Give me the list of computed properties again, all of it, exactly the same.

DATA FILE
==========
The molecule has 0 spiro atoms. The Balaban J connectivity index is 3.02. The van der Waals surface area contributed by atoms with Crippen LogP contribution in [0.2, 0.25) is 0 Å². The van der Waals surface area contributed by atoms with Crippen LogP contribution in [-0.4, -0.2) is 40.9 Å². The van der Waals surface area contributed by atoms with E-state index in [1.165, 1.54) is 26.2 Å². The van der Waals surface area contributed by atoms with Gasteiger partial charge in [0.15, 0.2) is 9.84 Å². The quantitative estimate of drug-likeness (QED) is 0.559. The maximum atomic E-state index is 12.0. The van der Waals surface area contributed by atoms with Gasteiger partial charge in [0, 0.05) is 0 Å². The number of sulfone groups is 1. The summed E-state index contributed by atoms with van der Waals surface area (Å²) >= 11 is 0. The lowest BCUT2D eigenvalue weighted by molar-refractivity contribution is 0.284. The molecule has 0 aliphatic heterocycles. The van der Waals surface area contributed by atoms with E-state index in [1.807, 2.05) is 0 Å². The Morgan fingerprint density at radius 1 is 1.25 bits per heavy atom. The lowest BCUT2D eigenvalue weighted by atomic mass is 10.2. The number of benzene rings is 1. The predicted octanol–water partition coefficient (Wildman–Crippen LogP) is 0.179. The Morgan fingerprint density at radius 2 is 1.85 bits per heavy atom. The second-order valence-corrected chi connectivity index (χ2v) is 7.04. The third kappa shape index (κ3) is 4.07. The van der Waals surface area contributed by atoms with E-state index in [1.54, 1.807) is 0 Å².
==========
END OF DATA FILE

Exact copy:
The molecule has 0 spiro atoms. The Balaban J connectivity index is 3.02. The van der Waals surface area contributed by atoms with Crippen LogP contribution in [0.2, 0.25) is 0 Å². The van der Waals surface area contributed by atoms with Crippen LogP contribution in [-0.4, -0.2) is 40.9 Å². The van der Waals surface area contributed by atoms with E-state index in [1.165, 1.54) is 26.2 Å². The van der Waals surface area contributed by atoms with Gasteiger partial charge in [0.15, 0.2) is 9.84 Å². The quantitative estimate of drug-likeness (QED) is 0.559. The maximum atomic E-state index is 12.0. The van der Waals surface area contributed by atoms with Gasteiger partial charge in [0, 0.05) is 0 Å². The number of sulfone groups is 1. The summed E-state index contributed by atoms with van der Waals surface area (Å²) >= 11 is 0. The lowest BCUT2D eigenvalue weighted by molar-refractivity contribution is 0.284. The molecule has 0 aliphatic heterocycles. The van der Waals surface area contributed by atoms with E-state index in [1.807, 2.05) is 0 Å². The Morgan fingerprint density at radius 1 is 1.25 bits per heavy atom. The lowest BCUT2D eigenvalue weighted by atomic mass is 10.2. The number of benzene rings is 1. The predicted octanol–water partition coefficient (Wildman–Crippen LogP) is 0.179. The Morgan fingerprint density at radius 2 is 1.85 bits per heavy atom. The second-order valence-corrected chi connectivity index (χ2v) is 7.04. The third kappa shape index (κ3) is 4.07. The van der Waals surface area contributed by atoms with E-state index in [1.54, 1.807) is 0 Å².